Calhoun v. City of Bloomington et al, No. 1:2015cv01247 - Document 36 (C.D. Ill. 2015)

Court Description: ORDER & OPINION entered by Judge Joe Billy McDade on 12/23/2015. For the foregoing reasons, Defendants' Partial Motion to Dismiss 31 is DENIED. See full written Order & Opinion. (JS, ilcd)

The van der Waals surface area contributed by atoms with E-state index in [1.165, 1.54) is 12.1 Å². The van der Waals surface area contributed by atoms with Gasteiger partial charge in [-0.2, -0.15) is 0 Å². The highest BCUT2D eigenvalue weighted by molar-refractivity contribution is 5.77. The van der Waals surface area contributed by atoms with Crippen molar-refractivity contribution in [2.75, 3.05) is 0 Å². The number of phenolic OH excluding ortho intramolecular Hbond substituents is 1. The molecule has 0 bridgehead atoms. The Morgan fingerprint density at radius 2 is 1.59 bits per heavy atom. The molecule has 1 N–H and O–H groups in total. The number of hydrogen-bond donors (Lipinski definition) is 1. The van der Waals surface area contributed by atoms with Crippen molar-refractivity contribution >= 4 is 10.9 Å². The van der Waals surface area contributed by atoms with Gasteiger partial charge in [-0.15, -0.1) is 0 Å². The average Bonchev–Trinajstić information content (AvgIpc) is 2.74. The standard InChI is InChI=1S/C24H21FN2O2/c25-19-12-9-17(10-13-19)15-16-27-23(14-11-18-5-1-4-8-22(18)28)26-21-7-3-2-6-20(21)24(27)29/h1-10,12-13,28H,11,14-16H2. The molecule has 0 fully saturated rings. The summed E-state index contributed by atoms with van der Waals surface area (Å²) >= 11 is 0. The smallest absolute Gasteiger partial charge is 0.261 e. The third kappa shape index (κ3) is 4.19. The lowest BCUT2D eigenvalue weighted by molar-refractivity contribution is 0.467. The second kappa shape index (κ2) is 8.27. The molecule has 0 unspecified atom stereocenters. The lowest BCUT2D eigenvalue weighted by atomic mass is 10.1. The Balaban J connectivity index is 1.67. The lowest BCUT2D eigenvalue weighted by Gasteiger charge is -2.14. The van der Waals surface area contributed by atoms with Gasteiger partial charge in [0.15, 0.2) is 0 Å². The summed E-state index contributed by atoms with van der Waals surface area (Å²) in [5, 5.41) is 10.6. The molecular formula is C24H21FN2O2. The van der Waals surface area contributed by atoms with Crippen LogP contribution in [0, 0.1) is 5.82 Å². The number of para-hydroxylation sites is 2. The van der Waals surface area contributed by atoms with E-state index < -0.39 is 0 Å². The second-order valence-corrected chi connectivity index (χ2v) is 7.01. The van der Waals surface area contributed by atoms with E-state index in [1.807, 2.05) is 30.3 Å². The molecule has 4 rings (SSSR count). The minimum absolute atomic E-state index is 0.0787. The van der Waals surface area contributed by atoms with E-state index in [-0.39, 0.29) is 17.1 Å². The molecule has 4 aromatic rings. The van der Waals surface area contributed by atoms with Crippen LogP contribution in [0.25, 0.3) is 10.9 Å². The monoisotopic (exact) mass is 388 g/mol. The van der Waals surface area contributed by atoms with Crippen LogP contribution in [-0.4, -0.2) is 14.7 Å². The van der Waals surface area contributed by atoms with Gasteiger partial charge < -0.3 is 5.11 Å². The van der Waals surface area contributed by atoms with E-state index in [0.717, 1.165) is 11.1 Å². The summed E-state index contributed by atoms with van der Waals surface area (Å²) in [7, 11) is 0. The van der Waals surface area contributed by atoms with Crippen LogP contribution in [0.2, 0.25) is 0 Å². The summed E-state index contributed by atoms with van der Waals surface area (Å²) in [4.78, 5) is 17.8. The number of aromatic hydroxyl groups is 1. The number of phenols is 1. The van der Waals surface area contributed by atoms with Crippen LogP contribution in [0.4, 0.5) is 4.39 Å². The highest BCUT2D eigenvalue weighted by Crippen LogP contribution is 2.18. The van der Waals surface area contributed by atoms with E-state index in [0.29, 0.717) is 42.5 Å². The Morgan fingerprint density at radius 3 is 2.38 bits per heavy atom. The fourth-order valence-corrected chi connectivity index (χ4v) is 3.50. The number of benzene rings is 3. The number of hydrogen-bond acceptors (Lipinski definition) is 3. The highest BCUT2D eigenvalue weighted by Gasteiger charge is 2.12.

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Calhoun v. City of Bloomington et al Doc. 36 E-FILED Wednesday, 23 December, 2015 04:37:18 PM Clerk, U.S. District Court, ILCD UNITED STATES DISTRICT COURT CENTRAL DISTRICT OF ILLINOIS PEORIA DIVISION GABRIELLA CALHOUN, Plaintiff, v. CITY OF BLOOMINGTON AND BLOOMINGTON POLICE OFFICERS JUSTIN GALE, STEVEN STATZ, IVY THORNTON, BRENTON VAN HOVELN, JEREMY CUNNINGHAM, and UKNOWNOWN CITY OF BLOOMINGTON EMPLOYEE, Defendants. ) ) ) ) ) ) ) ) ) ) ) ) ) ) ) Case No. 15-cv-1247 ORDER & OPINION This matter is before the Court on the Defendants’ Partial Motion to Dismiss Plaintiff’s First Amended Complaint. (Doc. 31). For the reasons explained below, the Motion is DENIED. PROCEDURAL BACKGROUND Plaintiff Gabriella Calhoun (hereinafter Plaintiff or Calhoun) filed a Complaint against all Defendants on June 16, 2015. (Doc. 1). The case was originally assigned to Chief Judge James E. Shadid. Defendants filed a Partial Answer (Doc. 18) and a Partial Motion to Dismiss (Doc. 19), which became moot when Plaintiff filed her First Amended Complaint on October 2, 2015. (Doc. 28). Defendants again filed an Answer (Doc. 30) and a Partial Motion to Dismiss (Doc. 31). After the motion was fully briefed, Judge Shadid Dockets.Justia.com entered a text order recusing himself and reassigning the matter to this Court. Judge Shadid denied Defendants’ Motion for Reconsideration of his recusal. (Doc. 35). The pending motion is now ready for a decision. FACTUAL BACKGROUND As the Court assumes the truth of all well-pleaded facts at this stage of litigation, the following factual background is taken from Plaintiff’s First Amended Complaint. (Doc. 18). On June 30, 2013, Plaintiff went to a Denny’s Restaurant in Bloomington, Illinois with five other people. After she and her party were seated, a number of people whom Plaintiff did not know began fighting, first outside in the parking lot and then inside of the restaurant. Five Bloomington police officers (Defendants Justin Gale, Steven Statz, Ivy Thornton, Brenton Van Hoveln, and Jeremy Cunningham) responded to the fight. After the restaurant’s manager asked Statz to remove those who were involved in the fight from the restaurant, Statz ordered Plaintiff’s boyfriend to leave. Statz allowed Plaintiff and her party (including her boyfriend) to stay once her boyfriend said that they were not involved in the fight. However, shortly thereafter, Defendant Gale escorted Plaintiff’s boyfriend out of the restaurant. As Gale removed Plaintiff’s boyfriend from the restaurant, Plaintiff followed them outside. At one point, she reached around Gale in an attempt to make contact with her boyfriend. She was immediately taken down by the responding officers. One grabbed her from behind, Gale and Statz pushed her, and Defendant Thornton swept her legs out from underneath her. One of the officers struck Plaintiff in the 2 face. Plaintiff landed face-first, and momentarily lost consciousness. Thornton kneeled on Plaintiff’s back, choked her, pushed her face into the concrete. and handcuffed her. Plaintiff’s tube top had slid down, and was exposing her breasts. Thornton refused Plaintiff’s request that she pull up her tube top, arrested her, escorted her to Defendant Cunningham’s squad car while her breasts remained exposed, and placed her in the back seat of the car. The car was outfitted with functional audio and video surveillance equipment, and Cunningham had activated it before Plaintiff was inside of it. The audio surveillance equipment recorded Plaintiff asking about the Defendant officers’ use of force. Defendants deleted, altered, or otherwise destroyed subsequent parts of the recordings prior to Plaintiff’s trial. Defendant Van Hoveln’s squad car was also on the scene and had functional, operating, and activated audio and video surveillance equipment. His car was pointed toward the front of the restaurant, where the takedown occurred. Although it recorded all of the events leading up to the officers taking down Plaintiff, there is no audio or video recording of the incident. Defendants also deleted, altered, or destroyed these recordings prior to Plaintiff’s trial. Moreover, Van Hoveln falsely reported that video surveillance equipment on his car stopped recording at the precise moment of the incident because it ran out of batteries. Plaintiff was charged with resisting arrest and aggravated battery to a police officer. The recordings from Van Hoveln and Cunningham’s squad cars that had been altered, deleted, or destroyed were exculpatory in nature, and would have contradicted Defendants’ fabricated police reports that alleged Plaintiff had 3 punched Gale in the shoulder and head, swung her fits at him, and tried to pull away from him. Defendants never made any of these recordings available to Plaintiff and Plaintiff did not view any of them, either. Plaintiff was acquitted on January 9, 2015 after a three-day trial at which the officers testified falsely. LEGAL STANDARD Under Federal Rule of Civil Procedure 8(a)(2), a complaint must include “a short and plain statement of the claim showing that the pleader is entitled to relief.” The complaint must “give the defendant fair notice of what the claim is and the grounds upon which it rests.” Bell Atl. v. Twombly, 550 U.S. 544, 555 (2007). “A motion under Rule 12(b)(6) challenges the sufficiency of the complaint to state a claim upon which relief may be granted.” Hallinan v. Fraternal Order of Police of Chicago Lodge No. 7, 570 F.3d 811, 820 (7th Cir. 2009). “In evaluating the sufficiency of the complaint, [courts] view it in the light most favorable to the plaintiff, taking as true all well-pleaded factual allegations and making all possible inferences from the allegations in the plaintiff’s favor.” AnchorBank, FSB v. Hofer, 649 F.3d 610, 614 (7th Cir. 2011). “To survive a motion to dismiss, the complaint must contain sufficient factual matter, accepted as true, to state a claim to relief that is plausible on its face.” Indep. Trust Corp. v. Stewart Info. Servs. Corp., 665 F.3d 930, 934–35 (7th Cir. 2012) (citing Ashcroft v. Iqbal, 556 U.S. 662 (2009)) (internal quotation marks omitted). “[A] plaintiff’s claim need not be probable, only plausible.” Id. “To meet this plausibility standard, the complaint must supply enough fact[s] to raise a reasonable expectation that discovery will reveal evidence 4 supporting the plaintiff’s allegations.” Id. (citing Twombly, 550 U.S. at 556) (internal quotation marks omitted)). DISCUSSION Of the ten counts in Plaintiff’s First Amended Complaint, Defendants have moved to dismiss only Count VI, Plaintiff’s § 1983 due process claim against the individual Defendants that is premised on Brady v. Maryland, 373 U.S. 83 (1963). In Brady, the Supreme Court recognized that the prosecution has a constitutional duty in a criminal proceeding to turn over both exculpatory and impeaching evidence to a defendant. Id. at 87. The duty recognized in Brady “extends to the police and requires that they similarly turn over exculpatory/impeaching evidence to the prosecutor, thereby triggering the prosecutor’s disclosure obligation.” Carvajal v. Dominguez, 542 F.3d 561, 566 (7th Cir. 2008). Brady claims have three elements: first, the evidence in question must either be exculpatory or impeaching; second, the government must have suppressed the evidence; and third, the evidence must be material, that is, a plaintiff must show that she was prejudiced by the suppression. Id. at 566-67. In the First Amended Complaint, Plaintiff alleges that the Defendant officers “testified falsely at trial, stood by false police reports that they knew prosecutors would rely upon, destroyed video and audio evidence containing exculpatory evidence, continued to pursue false criminal charges against Plaintiff, and withheld from both the prosecutor and the Plaintiff” all of the exculpatory evidence. (Doc. 18 at 14). She alleges that she would not have been prosecuted if the police had disclosed the exculpatory video recordings to the prosecutor. (Id. at 15). Defendants 5 argue that Plaintiff cannot state a Brady claim because they did not suppress any evidence. To the extent that they did suppress evidence, Defendants argue that that Plaintiff was not prejudiced because she was acquitted of all criminal charges. I. Allegations of Suppression Police or prosecutors suppress evidence when “(1) the prosecution failed to disclose [it] in time for the defendant to make use of it, and (2) [it] was not otherwise available to the defendant through the exercise of reasonable diligence.” Carvajal, 542 F.3d at 567. Defendants argue that they did not suppress any evidence because it was otherwise available to Plaintiff, as she was aware of the circumstances that led to her arrest. They rely primarily on one district court case, Hill v. City of Chicago, No. 13 C 4847, 2014 WL 1978407 (N.D. Ill. May 14, 2014). In Hill, a husband and wife who were moving from Minnesota to Georgia were stopped by police in Chicago. After searching their car and finding an unloaded and properly registered gun in the trunk, the police arrested the husband. Id. at *1. The husband brought a Brady claim against the arresting officers, and alleged that they created a false police report of the encounter and tampered with evidence that they found in his car. Id. at *6. The court held that no evidence was suppressed because the husband was “aware of the circumstances of the arrest and the alleged falsity of the information contained in the police report.” Id. For the same reason, the Seventh Circuit held in a different case that a plaintiff cannot base a Brady claim on a police officer’s false account of the plaintiff’s interrogation. Gauger v. Hendle, 349 F.3d 354, 360 (7th 6 Cir. 2003), overruled on other grounds by Wallace v. City of Chicago, 440 F.3d 421 (7th Cir. 2006). Here, however, Plaintiff is not simply alleging that Defendants created false police reports detailing the facts leading to her arrest. She is also alleging that Defendants suppressed exculpatory and impeaching evidence – namely video evidence that would have shown she did not commit the crimes of which she was accused and would have impeached the police officers’ testimony– by destroying it and then creating a police report that falsely explained its absence. Plaintiffs have proceeded with Brady claims with similar allegations of suppression. For example, in Marshall v. Buckley, 644 F. Supp. 2d 1075 (N.D. Ill. 2009), a woman alleged that police officers violated Brady by withholding photographs of her that showed certain injuries she suffered during an incident with them. Id. at 1079-81. Surely she was aware of the circumstances in which she received the injuries. See id. at 1081. However, the suppressed photographic evidence had “independent significance,” in that it directly impeached the testimony of the officers in a case that turned on conflicting testimony from her and the officers. Id.; see also Smith v. Vill. of Dolton, No. 09-cv-6351, 2010 WL 744313, at *3-4 (N.D. Ill. Feb. 25, 2010)(allowing Brady claim based on destruction of video-surveillance tapes of the plaintiff’s arrest to proceed). The First Amended Complaint includes sufficient allegations that Defendants suppressed exculpatory and impeaching evidence in violation of Brady. The nature of the evidence at stake here is analogous to the evidence at stake in Marshall. See 644 F. Supp. 2d at 1081. The withheld recordings were documentary exculpatory 7 evidence that would have also impeached the false testimony of the officers, they were in the control of Defendants, and Plaintiff did not have alternative documentary evidence of that nature at her disposal. See id. To accept Defendants argument and hold that Plaintiff cannot state a Brady claim because she was aware of the circumstances leading to her arrest, even when there were “various [other] methods employed by police [meant] to ensure [her] conviction” of which she did not have firsthand knowledge “would preclude any innocent criminal defendant from bringing a Brady claim because [she] would already know that any incriminating evidence was false.” Taylor v. City of Chicago, 80 F. Supp. 3d 817, 827-28 (N.D. Ill. 2015). The Court is not willing to do that. II. Prejudice Defendants also argue that Plaintiff cannot maintain her Brady claim because she was acquitted at trial. The Seventh Circuit has routinely expressed doubt that acquitted defendants can establish the sort of prejudice needed for a Brady violation. See, e.g., Saunders-El v. Rohde, 778 F.3d 556, 562 (7th Cir. 2015), reh’g denied (Feb. 26, 2015). Yet, it has also assumed that a plaintiff can establish prejudice by showing that the police’s prompt disclosure of Brady evidence would have altered the prosecutor’s decision to proceed to trial. See Mosley v. City of Chicago, 614 F.3d 391, 397-98 (7th Cir. 2010); Parish v. City of Chicago, 594 F.3d 551, 554 (7th Cir. 2009). Contrary to Defendants’ contention, Plaintiff’s acquittal does not foreclose her Brady claim as a matter of law. See Huon v. Mudge, 597 F. App’x 868, 874 (7th Cir. 2015). 8 Defendants argue that even if such a claim is cognizable, Plaintiff’s allegations regarding materiality are conclusory. Yet, Plaintiff has alleged that Defendants destroyed completely exculpatory and impeaching video evidence that was never seen by the prosecutor, and that she was forced to defend herself at trial against the charges for which this evidence would have exculpated her. It is plausible that disclosure of this information would have altered the prosecutor’s decision to go to trial. See Booker v. City of Chicago, No. 11 C 732, 2011 WL 6152290, at *2 (N.D. Ill. Dec. 6, 2011). Therefore, these allegations sufficiently plead prejudice. CONCLUSION For the foregoing reasons, Defendants’ Partial Motion to Dismiss (Doc. 31) is DENIED. Entered this 23rd day of December , 2015. s. Joe B. McDade JOE BILLY McDADE United States Senior District Judge 9